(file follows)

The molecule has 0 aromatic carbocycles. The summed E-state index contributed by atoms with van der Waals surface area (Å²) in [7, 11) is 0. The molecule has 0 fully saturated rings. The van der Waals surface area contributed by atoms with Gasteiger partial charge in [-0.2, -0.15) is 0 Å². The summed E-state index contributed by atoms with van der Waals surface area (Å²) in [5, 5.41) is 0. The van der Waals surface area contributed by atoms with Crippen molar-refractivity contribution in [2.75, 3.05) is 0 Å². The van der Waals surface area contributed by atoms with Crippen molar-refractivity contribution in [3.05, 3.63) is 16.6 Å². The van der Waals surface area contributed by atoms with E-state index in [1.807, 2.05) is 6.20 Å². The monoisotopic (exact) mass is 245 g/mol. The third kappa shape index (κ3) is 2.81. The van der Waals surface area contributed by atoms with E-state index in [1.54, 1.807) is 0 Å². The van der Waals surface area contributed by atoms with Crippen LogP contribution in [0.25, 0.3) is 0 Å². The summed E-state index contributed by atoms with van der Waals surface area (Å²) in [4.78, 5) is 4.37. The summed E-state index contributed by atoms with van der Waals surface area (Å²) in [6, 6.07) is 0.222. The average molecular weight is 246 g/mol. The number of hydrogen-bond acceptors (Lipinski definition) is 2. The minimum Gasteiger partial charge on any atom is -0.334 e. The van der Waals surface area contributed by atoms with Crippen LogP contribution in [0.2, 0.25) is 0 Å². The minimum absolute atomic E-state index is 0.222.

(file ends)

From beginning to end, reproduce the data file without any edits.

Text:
The molecule has 0 aromatic carbocycles. The summed E-state index contributed by atoms with van der Waals surface area (Å²) in [7, 11) is 0. The molecule has 0 fully saturated rings. The van der Waals surface area contributed by atoms with Gasteiger partial charge in [-0.2, -0.15) is 0 Å². The summed E-state index contributed by atoms with van der Waals surface area (Å²) in [5, 5.41) is 0. The van der Waals surface area contributed by atoms with Crippen molar-refractivity contribution in [2.75, 3.05) is 0 Å². The van der Waals surface area contributed by atoms with Crippen molar-refractivity contribution in [3.05, 3.63) is 16.6 Å². The van der Waals surface area contributed by atoms with E-state index in [1.807, 2.05) is 6.20 Å². The monoisotopic (exact) mass is 245 g/mol. The third kappa shape index (κ3) is 2.81. The van der Waals surface area contributed by atoms with E-state index in [1.54, 1.807) is 0 Å². The van der Waals surface area contributed by atoms with Crippen LogP contribution in [0.25, 0.3) is 0 Å². The summed E-state index contributed by atoms with van der Waals surface area (Å²) in [4.78, 5) is 4.37. The summed E-state index contributed by atoms with van der Waals surface area (Å²) in [6, 6.07) is 0.222. The average molecular weight is 246 g/mol. The number of hydrogen-bond acceptors (Lipinski definition) is 2. The minimum Gasteiger partial charge on any atom is -0.334 e. The van der Waals surface area contributed by atoms with Crippen LogP contribution in [0.2, 0.25) is 0 Å². The minimum absolute atomic E-state index is 0.222.